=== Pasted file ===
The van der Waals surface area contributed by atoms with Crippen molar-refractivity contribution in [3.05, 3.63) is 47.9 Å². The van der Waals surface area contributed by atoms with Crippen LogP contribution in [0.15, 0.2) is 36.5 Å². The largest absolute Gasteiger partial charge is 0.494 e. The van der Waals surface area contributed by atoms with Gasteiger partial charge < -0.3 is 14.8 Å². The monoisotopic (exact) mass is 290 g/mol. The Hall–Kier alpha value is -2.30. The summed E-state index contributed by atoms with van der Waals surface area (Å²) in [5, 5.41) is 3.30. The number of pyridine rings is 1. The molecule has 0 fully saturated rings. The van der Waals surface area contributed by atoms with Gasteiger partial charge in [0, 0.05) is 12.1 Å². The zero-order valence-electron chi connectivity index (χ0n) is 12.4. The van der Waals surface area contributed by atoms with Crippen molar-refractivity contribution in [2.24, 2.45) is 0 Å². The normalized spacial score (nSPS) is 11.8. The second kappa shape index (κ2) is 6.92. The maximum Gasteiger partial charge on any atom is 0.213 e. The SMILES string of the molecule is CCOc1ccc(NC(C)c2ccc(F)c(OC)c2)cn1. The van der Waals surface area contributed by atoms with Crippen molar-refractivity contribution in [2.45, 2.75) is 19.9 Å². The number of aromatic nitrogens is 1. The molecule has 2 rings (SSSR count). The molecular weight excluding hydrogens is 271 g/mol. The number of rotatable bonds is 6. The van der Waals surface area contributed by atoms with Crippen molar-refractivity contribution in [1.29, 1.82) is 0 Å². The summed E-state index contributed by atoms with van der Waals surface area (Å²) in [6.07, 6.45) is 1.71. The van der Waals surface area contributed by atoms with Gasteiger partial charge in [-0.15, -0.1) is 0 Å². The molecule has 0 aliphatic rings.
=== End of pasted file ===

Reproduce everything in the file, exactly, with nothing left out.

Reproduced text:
The van der Waals surface area contributed by atoms with Crippen molar-refractivity contribution in [3.05, 3.63) is 47.9 Å². The van der Waals surface area contributed by atoms with Crippen LogP contribution in [0.15, 0.2) is 36.5 Å². The largest absolute Gasteiger partial charge is 0.494 e. The van der Waals surface area contributed by atoms with Gasteiger partial charge < -0.3 is 14.8 Å². The monoisotopic (exact) mass is 290 g/mol. The Hall–Kier alpha value is -2.30. The summed E-state index contributed by atoms with van der Waals surface area (Å²) in [5, 5.41) is 3.30. The number of pyridine rings is 1. The molecule has 0 fully saturated rings. The van der Waals surface area contributed by atoms with Gasteiger partial charge in [0, 0.05) is 12.1 Å². The zero-order valence-electron chi connectivity index (χ0n) is 12.4. The van der Waals surface area contributed by atoms with Crippen molar-refractivity contribution in [2.24, 2.45) is 0 Å². The normalized spacial score (nSPS) is 11.8. The second kappa shape index (κ2) is 6.92. The maximum Gasteiger partial charge on any atom is 0.213 e. The SMILES string of the molecule is CCOc1ccc(NC(C)c2ccc(F)c(OC)c2)cn1. The van der Waals surface area contributed by atoms with Crippen molar-refractivity contribution in [2.45, 2.75) is 19.9 Å². The number of aromatic nitrogens is 1. The molecule has 2 rings (SSSR count). The molecular weight excluding hydrogens is 271 g/mol. The number of rotatable bonds is 6. The van der Waals surface area contributed by atoms with Crippen molar-refractivity contribution in [1.29, 1.82) is 0 Å². The summed E-state index contributed by atoms with van der Waals surface area (Å²) in [6.07, 6.45) is 1.71. The van der Waals surface area contributed by atoms with Gasteiger partial charge in [-0.15, -0.1) is 0 Å². The molecule has 0 aliphatic rings.